Oct 24 – 31, 2016
Is art good? Social practice is construed to be good art. It affirms a model of art-life integration where the traditional spaces, contexts, and names of art are identified as exclusionary impediments, and through direct engagement with people, permit individual and social change, rather than merely a mediated zone apart where power and credit (both symbolic and material) are concentrated. In de-emphasizing mediation, social practice identifies the art object as an obstacle to the transformative power of art, proposing instead a form of connection and collaboration with the world that is holistic, viable, and progressive.
The one object on display and which gives the show its name is titled Social Practice. This object is designed to address a particular problem of project spaces operating in economically depressed or underserved neighborhoods, which is that they contribute to impending socioeconomic change, and act intentionally or not, as potential catalysts for that neighborhood’s eventual gentrification. Social Practice is a drawing documenting a walk around four corners of the block surrounding the project space, where the artist contributes to the preservation of the character of the gallery’s neighborhood through an infusion of cash into local businesses. The conceptual parameters of the work stipulate that any proceeds from a potential sale of the work would then go to expanding the area by which the action could be potentially reenacted, generating another drawing to document it, the sale of which will generate another walk and another drawing ad-infinitum. The object on display attempts to negotiate the guilt of gentrification while hinting at something more pervasively problematic in the larger culture— that one can reliably spend their way out of a problem.
To further express his creeping skepticism about art’s capacity for goodness, the artist has made his bodily self as a site for gender identity experimentation, both as an appropriation game with autobiographical reference to another well-known Leclery (a drag performer in Cologne), and as a mode of therapeutic integration towards personal growth. Would this be an insensitive form of cultural appropriation lacking in personal responsibility to the language or culture that the artist is appropriating—appearing as a contorted representation—or would it be clear that the artist identifies as someone negotiating their gender identity?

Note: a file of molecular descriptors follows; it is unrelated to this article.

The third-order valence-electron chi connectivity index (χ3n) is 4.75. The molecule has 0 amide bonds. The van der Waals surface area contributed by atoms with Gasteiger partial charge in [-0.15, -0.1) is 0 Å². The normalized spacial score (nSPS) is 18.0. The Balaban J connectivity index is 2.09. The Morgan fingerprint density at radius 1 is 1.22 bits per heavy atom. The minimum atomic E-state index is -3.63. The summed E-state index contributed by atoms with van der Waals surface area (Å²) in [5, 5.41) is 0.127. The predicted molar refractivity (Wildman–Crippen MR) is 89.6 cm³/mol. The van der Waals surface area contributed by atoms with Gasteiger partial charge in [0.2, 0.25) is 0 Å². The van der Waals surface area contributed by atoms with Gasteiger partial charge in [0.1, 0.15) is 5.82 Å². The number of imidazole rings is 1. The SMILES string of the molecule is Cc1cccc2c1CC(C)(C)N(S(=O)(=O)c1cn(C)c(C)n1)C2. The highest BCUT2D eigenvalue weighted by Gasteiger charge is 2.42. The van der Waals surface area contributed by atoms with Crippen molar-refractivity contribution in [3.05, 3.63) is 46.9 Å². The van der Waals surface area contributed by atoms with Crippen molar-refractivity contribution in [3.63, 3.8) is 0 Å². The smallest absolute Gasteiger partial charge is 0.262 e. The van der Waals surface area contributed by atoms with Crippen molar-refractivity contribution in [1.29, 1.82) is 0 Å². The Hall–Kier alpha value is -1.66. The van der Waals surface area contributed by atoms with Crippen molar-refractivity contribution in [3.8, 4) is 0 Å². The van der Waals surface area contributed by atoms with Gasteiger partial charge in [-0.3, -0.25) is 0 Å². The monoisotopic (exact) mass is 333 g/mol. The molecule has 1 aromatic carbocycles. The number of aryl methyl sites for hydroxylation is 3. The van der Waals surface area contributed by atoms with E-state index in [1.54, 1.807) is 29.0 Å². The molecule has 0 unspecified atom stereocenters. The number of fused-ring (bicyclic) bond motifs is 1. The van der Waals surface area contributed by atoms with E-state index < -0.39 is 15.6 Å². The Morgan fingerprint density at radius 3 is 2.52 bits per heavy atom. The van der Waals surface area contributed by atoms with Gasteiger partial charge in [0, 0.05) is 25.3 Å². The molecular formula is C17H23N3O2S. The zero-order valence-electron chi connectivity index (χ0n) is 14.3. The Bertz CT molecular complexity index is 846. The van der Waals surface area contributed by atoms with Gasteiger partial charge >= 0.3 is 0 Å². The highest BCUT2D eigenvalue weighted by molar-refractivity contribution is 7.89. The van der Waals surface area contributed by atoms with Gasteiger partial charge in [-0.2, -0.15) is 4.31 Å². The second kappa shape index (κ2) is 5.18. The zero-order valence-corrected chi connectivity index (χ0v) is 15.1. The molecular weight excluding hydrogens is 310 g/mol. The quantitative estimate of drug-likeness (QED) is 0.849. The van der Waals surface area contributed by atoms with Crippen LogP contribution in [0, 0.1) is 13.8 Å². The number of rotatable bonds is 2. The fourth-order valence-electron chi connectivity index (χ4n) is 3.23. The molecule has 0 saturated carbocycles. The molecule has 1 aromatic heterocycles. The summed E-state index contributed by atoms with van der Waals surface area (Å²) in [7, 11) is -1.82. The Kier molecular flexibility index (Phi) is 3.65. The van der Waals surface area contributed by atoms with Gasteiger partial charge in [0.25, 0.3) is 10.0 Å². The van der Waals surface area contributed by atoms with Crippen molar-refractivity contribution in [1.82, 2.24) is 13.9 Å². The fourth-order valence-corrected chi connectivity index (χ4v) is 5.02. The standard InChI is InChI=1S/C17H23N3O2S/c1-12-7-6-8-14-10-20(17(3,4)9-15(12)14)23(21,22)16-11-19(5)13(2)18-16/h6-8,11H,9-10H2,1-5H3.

Within the space a conflation of the artist and “art”—as an essentialized construct, animated with something comparable to human agency occurs, in which both artist and art vie for attention and validation with unabashed, genuflective immodesty. By using what could be considered the architecture of art, or rather the arbitrary spaces in which a particular exhibition has been scheduled to occur in—and/or the proposed event of art to integrate art and life more thoroughly, the artist attempts to use life, to help art help his life. This desire to integrate art and life derives, in part, from the observation that there’s meaningful yet arbitrary criteria for art and if they are integrated, then perhaps the artist’s life could have meaningful arbitrary criteria as well. That redemptive dimension is a plea in some ways for art to help the artist’s life—not only to justify the artist’s sense of entitlement, but to say that “Diego too is good!”